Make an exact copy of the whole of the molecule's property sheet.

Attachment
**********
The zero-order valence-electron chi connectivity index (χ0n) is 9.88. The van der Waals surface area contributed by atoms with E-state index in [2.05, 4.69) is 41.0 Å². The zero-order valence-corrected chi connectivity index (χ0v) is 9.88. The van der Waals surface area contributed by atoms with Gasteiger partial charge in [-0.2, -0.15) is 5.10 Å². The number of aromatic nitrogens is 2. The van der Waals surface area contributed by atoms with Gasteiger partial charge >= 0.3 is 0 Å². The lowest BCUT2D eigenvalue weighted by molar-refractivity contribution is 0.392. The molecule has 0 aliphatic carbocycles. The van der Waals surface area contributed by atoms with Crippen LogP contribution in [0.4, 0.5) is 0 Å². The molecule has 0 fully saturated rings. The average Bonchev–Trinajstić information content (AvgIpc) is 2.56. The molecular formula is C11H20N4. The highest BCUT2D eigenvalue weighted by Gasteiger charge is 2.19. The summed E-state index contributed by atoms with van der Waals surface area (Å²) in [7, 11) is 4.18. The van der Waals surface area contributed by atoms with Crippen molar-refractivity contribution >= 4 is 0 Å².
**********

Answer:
The zero-order valence-electron chi connectivity index (χ0n) is 9.88. The van der Waals surface area contributed by atoms with E-state index in [2.05, 4.69) is 41.0 Å². The zero-order valence-corrected chi connectivity index (χ0v) is 9.88. The van der Waals surface area contributed by atoms with Gasteiger partial charge in [-0.2, -0.15) is 5.10 Å². The number of aromatic nitrogens is 2. The van der Waals surface area contributed by atoms with Gasteiger partial charge >= 0.3 is 0 Å². The lowest BCUT2D eigenvalue weighted by molar-refractivity contribution is 0.392. The molecule has 0 aliphatic carbocycles. The van der Waals surface area contributed by atoms with Crippen LogP contribution in [0.4, 0.5) is 0 Å². The molecule has 0 fully saturated rings. The average Bonchev–Trinajstić information content (AvgIpc) is 2.56. The molecular formula is C11H20N4. The highest BCUT2D eigenvalue weighted by Gasteiger charge is 2.19. The summed E-state index contributed by atoms with van der Waals surface area (Å²) in [7, 11) is 4.18. The van der Waals surface area contributed by atoms with Crippen molar-refractivity contribution >= 4 is 0 Å².